Vistry will consult the community and then finalise the scheme before submitting a planning application later this year with a view to starting on-site in 2025. The project will aim to retain and enhance green infrastructure while offering a mix of private sale, private rented, affordable and shared ownership homes. 

“This really is the best possible use for this county council-owned land, which already has outline planning permission, as we look to create more quality, sustainable housing to meet the needs of our growing population,” said Nottinghamshire’s cabinet member for economic development and asset management Keith Girling. 

Maclean orders Spelthorne against local plan withdrawal 

Spelthorne Borough Council has been ordered by the government not to withdraw its local plan from examination.  

The intervention, under section 27 of the Planning and Compulsory Purchase Act 2004 by housing minister Rachel Maclean, also orders the council to report to her officials monthly on the plan’s process under examination.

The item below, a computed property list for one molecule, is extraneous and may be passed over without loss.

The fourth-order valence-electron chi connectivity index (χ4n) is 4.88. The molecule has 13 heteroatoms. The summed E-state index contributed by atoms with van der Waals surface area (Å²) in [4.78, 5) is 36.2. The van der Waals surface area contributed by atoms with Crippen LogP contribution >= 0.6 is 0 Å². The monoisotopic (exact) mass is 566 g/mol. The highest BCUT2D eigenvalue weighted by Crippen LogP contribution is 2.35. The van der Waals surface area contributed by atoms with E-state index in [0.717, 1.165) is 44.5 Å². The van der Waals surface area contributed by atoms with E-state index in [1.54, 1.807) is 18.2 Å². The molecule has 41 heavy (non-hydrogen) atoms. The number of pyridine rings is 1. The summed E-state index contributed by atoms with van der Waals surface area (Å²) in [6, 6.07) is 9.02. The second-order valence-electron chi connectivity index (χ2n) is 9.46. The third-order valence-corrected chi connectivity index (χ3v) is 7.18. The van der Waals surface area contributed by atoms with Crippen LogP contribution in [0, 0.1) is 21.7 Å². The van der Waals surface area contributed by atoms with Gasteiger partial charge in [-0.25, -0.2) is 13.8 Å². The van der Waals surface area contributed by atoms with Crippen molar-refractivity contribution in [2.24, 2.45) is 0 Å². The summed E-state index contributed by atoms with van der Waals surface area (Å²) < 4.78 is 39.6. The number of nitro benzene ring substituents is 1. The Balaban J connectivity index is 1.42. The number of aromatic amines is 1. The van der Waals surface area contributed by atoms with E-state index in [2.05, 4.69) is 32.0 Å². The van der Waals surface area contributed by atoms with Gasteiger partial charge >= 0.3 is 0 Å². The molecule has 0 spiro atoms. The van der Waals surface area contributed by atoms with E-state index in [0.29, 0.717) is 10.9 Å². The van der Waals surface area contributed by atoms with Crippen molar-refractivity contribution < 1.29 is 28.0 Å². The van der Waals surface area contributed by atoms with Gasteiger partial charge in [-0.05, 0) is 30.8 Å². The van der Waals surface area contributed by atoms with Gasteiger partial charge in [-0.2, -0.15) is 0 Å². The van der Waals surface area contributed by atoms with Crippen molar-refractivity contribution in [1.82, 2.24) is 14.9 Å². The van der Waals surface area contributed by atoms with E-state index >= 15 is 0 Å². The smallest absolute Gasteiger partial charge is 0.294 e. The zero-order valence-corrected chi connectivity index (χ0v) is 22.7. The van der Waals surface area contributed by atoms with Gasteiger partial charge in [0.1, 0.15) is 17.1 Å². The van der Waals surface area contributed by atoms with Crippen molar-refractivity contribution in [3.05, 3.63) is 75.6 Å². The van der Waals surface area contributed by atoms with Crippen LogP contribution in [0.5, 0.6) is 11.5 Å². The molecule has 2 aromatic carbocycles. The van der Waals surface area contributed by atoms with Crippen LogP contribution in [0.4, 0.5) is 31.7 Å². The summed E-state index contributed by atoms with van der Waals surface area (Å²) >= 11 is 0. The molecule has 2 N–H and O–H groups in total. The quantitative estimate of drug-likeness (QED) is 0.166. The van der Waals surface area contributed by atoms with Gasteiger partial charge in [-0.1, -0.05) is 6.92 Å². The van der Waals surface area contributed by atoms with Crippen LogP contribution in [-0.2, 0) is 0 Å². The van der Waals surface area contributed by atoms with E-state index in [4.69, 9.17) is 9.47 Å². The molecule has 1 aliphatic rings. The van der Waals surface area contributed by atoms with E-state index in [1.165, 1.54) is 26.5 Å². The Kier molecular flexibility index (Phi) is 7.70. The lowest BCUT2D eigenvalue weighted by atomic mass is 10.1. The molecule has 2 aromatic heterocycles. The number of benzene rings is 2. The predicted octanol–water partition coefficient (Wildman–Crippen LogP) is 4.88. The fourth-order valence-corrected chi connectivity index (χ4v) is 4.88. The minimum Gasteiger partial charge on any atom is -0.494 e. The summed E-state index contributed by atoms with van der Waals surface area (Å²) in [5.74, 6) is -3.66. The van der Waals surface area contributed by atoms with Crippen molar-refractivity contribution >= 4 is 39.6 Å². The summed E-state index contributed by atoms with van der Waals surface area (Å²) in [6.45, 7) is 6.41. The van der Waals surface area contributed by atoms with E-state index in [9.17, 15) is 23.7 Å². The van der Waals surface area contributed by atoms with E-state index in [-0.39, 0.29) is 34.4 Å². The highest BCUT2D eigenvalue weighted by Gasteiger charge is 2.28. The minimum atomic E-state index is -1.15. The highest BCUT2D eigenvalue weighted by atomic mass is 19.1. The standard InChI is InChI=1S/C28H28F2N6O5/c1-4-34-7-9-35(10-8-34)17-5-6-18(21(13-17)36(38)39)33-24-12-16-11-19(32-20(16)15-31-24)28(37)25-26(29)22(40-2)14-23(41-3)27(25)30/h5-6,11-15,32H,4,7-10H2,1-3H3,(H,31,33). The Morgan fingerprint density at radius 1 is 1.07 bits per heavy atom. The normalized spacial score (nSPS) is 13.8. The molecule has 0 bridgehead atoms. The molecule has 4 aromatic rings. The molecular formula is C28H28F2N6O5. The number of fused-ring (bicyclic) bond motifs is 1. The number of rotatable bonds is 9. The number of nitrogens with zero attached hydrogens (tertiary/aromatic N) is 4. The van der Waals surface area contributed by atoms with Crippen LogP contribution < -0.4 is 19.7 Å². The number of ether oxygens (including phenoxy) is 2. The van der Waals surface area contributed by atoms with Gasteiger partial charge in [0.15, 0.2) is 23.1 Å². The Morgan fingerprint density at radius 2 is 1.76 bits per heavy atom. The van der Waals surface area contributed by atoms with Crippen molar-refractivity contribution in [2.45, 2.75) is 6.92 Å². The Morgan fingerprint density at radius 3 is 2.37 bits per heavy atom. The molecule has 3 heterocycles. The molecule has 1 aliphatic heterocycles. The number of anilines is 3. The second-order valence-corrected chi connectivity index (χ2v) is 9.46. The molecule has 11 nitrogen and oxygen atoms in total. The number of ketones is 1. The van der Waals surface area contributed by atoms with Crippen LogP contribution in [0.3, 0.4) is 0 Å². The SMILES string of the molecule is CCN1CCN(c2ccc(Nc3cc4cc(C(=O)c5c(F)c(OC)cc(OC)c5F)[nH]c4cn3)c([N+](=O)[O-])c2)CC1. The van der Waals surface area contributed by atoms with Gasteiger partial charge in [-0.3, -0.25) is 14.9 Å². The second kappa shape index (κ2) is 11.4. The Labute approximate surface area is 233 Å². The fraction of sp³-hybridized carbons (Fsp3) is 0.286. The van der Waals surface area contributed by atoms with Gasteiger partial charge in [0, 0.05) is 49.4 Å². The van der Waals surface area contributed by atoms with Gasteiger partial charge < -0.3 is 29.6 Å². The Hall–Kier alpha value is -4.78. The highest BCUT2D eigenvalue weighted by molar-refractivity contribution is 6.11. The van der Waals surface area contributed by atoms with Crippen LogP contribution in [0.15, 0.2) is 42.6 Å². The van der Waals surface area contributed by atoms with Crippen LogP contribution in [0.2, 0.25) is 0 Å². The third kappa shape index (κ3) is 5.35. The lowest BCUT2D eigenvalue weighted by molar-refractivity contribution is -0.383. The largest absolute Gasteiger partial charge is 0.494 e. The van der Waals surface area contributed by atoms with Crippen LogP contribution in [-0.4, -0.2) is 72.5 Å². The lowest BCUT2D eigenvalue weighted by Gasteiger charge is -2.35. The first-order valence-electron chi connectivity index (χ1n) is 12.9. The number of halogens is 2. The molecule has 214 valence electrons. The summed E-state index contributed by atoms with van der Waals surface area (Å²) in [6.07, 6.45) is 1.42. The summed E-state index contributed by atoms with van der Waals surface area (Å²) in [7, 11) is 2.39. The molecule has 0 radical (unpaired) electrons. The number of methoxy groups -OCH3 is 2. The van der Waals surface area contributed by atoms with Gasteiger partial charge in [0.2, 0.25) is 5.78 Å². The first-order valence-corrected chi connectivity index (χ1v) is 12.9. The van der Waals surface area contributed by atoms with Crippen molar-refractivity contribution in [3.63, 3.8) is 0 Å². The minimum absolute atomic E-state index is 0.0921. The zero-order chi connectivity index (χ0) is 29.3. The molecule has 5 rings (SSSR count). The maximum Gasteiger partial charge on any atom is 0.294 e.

Burnley plans clampdown on bedsits 

Burnley Council is considering tightening planning rules on converting properties into houses of multiple occupation (HMO).  

Currently. a single home can be converted into an HMO for between three and six people under permitted development rights. Under the council’s proposals, owners will have to submit a planning application. Larger HMOs are already subject to planning permission.  

“There is an increasing number of HMOs in certain parts of our borough and this can lead to issues such as antisocial behaviour and crime and increased pressures on parking,” said executive member for housing and leisure John Harbour.  

“HMOs can also meet a need for low-cost and flexible housing, particularly for young people and those on low incomes. But we need to get the balance right.  

“The proposal to remove permitted development rights won’t prevent HMOs being created but it will give the council more control over how many there are and where.”  

The proposals will go out for six weeks of public consultation, with feedback to be considered by the council’s executive next spring 2024. If the proposal is confirmed, the policy is scheduled to come into force in October 2024. 

19 September 2023 
The Planner 

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      Planning news - 21 September 2023